The power meant 12-second quarter mile runs and a top end damn near 120 mph. To give you some context: It would be another nine (9) years before a stock Chevrolet Corvette would drop back into the 12s.

This 1981 Kawasaki GPz550 shows well, but carries some signs of its age and use. There are spots of corrosion here and there, some paint chips and the fork seals reportedly leak. The carburetors apparently were recently cleaned and the clutch adjusted, so with some minor fettling it should be ready to go.

For the full litany, check out the auction on BringATrailer.  The auction is no-reserve, which means the high bidder goes home with this piece of sportbike history. Get in line while you still can.

Featured Listing: 1981 Kawasaki GPz550
Suzuki September 4, 2020 posted by

The Limited: 1986 Suzuki GSX-R750 Limited Edition

When the boys from Hamamatsu decided to kick things up a notch from the GS series of motorcycles, they turned the sport bike world on its collective ear. The GSX-R series took a left turn at the intersection of air-cooling and water cooling, and created a hybrid oil & air cooled weapon that was faster and lighter than contemporary sport bikes of the day. The original GSX-R became an instant club racing favorite and owned the 750cc road racing class right off the showroom floor. It was that good. Suzuki was quick to notice and set up contingency prize money at many events, thereby promoting the GSX-R heavily for racing. Soon they developed a bespoke homologation racer of the model, specifically intended to compete at the highest levels. The rare and coveted model was known as the GSX-R750R Limited Edition. Only 199 examples were produced.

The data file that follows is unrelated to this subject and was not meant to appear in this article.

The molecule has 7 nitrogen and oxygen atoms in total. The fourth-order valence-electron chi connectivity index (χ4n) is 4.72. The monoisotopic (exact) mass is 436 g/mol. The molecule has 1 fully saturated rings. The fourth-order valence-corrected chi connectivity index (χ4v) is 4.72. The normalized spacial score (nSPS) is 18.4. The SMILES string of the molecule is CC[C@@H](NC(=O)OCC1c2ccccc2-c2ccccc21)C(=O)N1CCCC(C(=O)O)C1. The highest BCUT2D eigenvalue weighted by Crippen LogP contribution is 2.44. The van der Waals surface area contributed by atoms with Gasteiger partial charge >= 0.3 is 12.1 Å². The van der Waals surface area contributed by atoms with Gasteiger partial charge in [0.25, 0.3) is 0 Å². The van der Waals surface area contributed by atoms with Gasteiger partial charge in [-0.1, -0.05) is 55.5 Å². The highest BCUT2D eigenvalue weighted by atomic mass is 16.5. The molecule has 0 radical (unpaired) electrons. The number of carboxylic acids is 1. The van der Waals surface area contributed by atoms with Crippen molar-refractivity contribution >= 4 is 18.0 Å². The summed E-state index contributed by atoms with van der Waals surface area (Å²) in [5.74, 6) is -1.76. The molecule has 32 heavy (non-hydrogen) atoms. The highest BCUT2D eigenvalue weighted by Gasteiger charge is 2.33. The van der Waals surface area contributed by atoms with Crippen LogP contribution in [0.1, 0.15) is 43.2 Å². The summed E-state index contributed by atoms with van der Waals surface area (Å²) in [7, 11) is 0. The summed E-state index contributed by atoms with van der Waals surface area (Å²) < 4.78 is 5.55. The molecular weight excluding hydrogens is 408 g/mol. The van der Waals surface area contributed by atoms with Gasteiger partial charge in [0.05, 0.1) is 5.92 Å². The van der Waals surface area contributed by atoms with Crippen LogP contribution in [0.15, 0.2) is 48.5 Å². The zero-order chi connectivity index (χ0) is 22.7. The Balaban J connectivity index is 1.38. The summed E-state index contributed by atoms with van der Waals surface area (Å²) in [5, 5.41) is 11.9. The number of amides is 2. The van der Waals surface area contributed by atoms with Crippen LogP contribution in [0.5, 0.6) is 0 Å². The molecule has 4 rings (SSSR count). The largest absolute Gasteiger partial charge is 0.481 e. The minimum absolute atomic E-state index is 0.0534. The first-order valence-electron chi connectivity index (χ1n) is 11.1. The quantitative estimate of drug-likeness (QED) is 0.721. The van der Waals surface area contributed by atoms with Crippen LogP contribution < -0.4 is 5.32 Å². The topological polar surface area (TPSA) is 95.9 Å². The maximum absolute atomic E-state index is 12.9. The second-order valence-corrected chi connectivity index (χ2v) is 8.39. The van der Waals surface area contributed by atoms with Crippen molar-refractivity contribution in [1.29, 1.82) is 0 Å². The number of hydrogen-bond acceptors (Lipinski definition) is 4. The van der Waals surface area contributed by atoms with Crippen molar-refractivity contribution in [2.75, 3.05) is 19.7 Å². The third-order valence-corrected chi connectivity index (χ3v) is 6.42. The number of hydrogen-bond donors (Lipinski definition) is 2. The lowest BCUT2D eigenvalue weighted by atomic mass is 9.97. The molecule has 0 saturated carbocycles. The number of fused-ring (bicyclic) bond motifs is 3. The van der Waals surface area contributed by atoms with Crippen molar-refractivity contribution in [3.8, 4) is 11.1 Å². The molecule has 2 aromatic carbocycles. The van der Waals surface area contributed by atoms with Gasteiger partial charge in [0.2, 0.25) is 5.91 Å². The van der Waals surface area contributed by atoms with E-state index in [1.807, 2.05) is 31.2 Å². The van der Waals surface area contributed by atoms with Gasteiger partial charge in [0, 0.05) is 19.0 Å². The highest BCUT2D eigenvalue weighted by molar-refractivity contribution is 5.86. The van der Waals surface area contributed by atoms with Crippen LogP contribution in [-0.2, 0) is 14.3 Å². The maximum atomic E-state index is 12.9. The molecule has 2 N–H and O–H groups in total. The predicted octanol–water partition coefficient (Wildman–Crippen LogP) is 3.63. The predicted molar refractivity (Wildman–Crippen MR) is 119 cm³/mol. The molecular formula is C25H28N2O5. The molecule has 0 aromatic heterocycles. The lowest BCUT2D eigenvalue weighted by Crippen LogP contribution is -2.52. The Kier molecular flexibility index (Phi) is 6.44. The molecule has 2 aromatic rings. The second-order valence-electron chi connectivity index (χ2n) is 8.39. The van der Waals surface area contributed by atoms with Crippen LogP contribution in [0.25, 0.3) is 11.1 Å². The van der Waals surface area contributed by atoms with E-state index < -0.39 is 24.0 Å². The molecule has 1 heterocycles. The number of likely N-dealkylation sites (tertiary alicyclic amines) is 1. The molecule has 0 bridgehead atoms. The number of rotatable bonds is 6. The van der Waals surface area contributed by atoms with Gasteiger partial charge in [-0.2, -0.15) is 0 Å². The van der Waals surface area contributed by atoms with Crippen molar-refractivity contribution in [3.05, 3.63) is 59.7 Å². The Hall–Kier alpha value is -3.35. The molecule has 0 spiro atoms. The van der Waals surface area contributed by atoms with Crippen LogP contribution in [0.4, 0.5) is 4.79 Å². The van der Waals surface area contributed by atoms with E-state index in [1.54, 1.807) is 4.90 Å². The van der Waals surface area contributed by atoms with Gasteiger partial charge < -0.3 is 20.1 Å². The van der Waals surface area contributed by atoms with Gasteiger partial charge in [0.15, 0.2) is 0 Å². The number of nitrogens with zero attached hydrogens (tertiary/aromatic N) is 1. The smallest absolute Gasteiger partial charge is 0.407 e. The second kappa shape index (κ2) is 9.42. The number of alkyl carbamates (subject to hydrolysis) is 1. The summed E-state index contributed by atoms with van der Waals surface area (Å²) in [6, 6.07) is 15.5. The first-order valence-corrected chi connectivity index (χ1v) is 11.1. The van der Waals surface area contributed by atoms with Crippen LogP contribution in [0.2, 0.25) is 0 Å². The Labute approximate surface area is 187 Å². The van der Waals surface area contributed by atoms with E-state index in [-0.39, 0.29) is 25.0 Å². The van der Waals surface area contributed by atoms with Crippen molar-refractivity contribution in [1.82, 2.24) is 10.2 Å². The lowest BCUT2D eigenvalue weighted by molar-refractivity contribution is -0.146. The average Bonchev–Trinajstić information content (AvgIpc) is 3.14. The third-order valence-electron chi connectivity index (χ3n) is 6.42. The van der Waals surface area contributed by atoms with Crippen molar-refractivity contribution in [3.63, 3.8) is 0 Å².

1986 1986 Suzuki GSX-R750 Limited Edition for sale on eBay

Utilizing air cooling externally and oil cooling internally, the GSX-R750 engine was lighter than new fangled water-cooling that required additional plumbing and liquids. By increasing the amount of oil held in the sump, by increasing the size of the oil cooler, and by utilizing oil jetting technology derived from the XN85 Turbo experiment, Suzuki was able to package up the inline 4-cylinder into a compact – yet reliable – arrangement. To compliment the engine, the GSX-R chassis was built up in aluminum (miracle metal for the era), providing stiffness and continuing to promote the lightweight theme. Full race replica bodywork replete with twin headlights gave the bike a unique profile. To all of this, the LE model further enhanced the sporting intent of the model: a dry clutch offering less rotating inertia, drag and overall weight; forks lifted from the bigger brother GSX-R1100 (which included Suzuki’s electronic anti-dive control); and the bigger bike’s wheels, brakes and tires to augment the already impressive cornering capability. In all, the LE was an even sharper version of the already potent GSX-R750, and today these are rare and coveted beasts.

From the seller:
1986 SUZUKI GSX-R750 Limited Edition SportBike. this is a real survivor, it has been on display at MOTORCYCLEPEDIA MUSEUM for the past 8 years. last ran when we brought it ot the museum. it has a few flaws as shown in pics. Yoshimura exhaust, Performance Machine Chicane wheels (stock wheels are included in sale ).FOX twin clicker rear shock. Great museum piece or Club Road Racer. A little TLC and a new owner is all it needs. Sold in “as is” condition.we are in the process of getting Paprework for the bike (lost) Buyer is responsible for pick-up and/or shipping of the unit. DONT LET THIS PIECE OF SPORTBIKE/ ROAD RACING HISTORY SLIP AWAY.